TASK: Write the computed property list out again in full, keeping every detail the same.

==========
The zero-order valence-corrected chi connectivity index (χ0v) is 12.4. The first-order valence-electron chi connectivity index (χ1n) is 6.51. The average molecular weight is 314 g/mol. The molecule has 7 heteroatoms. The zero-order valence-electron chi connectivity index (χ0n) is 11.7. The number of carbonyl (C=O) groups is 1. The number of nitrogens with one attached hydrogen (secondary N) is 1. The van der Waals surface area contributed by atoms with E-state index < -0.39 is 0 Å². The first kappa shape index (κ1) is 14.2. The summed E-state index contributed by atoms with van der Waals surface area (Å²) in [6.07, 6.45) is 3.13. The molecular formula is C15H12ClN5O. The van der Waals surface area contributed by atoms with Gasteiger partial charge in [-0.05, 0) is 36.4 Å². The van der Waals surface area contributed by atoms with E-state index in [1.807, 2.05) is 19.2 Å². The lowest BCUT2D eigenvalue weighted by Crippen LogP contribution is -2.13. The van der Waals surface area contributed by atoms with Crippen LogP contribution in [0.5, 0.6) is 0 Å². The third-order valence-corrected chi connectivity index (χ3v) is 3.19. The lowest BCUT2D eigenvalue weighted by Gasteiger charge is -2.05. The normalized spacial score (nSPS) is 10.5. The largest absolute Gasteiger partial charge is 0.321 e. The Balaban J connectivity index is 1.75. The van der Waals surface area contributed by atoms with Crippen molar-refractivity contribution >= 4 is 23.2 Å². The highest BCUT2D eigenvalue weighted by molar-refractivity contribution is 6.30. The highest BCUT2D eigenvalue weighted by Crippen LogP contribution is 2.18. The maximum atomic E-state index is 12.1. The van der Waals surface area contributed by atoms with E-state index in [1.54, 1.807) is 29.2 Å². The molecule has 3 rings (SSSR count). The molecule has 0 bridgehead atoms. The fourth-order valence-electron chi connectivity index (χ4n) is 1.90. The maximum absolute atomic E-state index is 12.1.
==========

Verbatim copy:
The zero-order valence-corrected chi connectivity index (χ0v) is 12.4. The first-order valence-electron chi connectivity index (χ1n) is 6.51. The average molecular weight is 314 g/mol. The molecule has 7 heteroatoms. The zero-order valence-electron chi connectivity index (χ0n) is 11.7. The number of carbonyl (C=O) groups is 1. The number of nitrogens with one attached hydrogen (secondary N) is 1. The van der Waals surface area contributed by atoms with E-state index < -0.39 is 0 Å². The first kappa shape index (κ1) is 14.2. The summed E-state index contributed by atoms with van der Waals surface area (Å²) in [6.07, 6.45) is 3.13. The molecular formula is C15H12ClN5O. The van der Waals surface area contributed by atoms with Gasteiger partial charge in [-0.05, 0) is 36.4 Å². The van der Waals surface area contributed by atoms with E-state index in [1.807, 2.05) is 19.2 Å². The lowest BCUT2D eigenvalue weighted by Crippen LogP contribution is -2.13. The van der Waals surface area contributed by atoms with Crippen LogP contribution in [0.5, 0.6) is 0 Å². The third-order valence-corrected chi connectivity index (χ3v) is 3.19. The lowest BCUT2D eigenvalue weighted by Gasteiger charge is -2.05. The normalized spacial score (nSPS) is 10.5. The largest absolute Gasteiger partial charge is 0.321 e. The Balaban J connectivity index is 1.75. The van der Waals surface area contributed by atoms with Crippen molar-refractivity contribution >= 4 is 23.2 Å². The highest BCUT2D eigenvalue weighted by molar-refractivity contribution is 6.30. The highest BCUT2D eigenvalue weighted by Crippen LogP contribution is 2.18. The maximum atomic E-state index is 12.1. The van der Waals surface area contributed by atoms with E-state index in [1.54, 1.807) is 29.2 Å². The molecule has 3 rings (SSSR count). The molecule has 0 bridgehead atoms. The fourth-order valence-electron chi connectivity index (χ4n) is 1.90. The maximum absolute atomic E-state index is 12.1.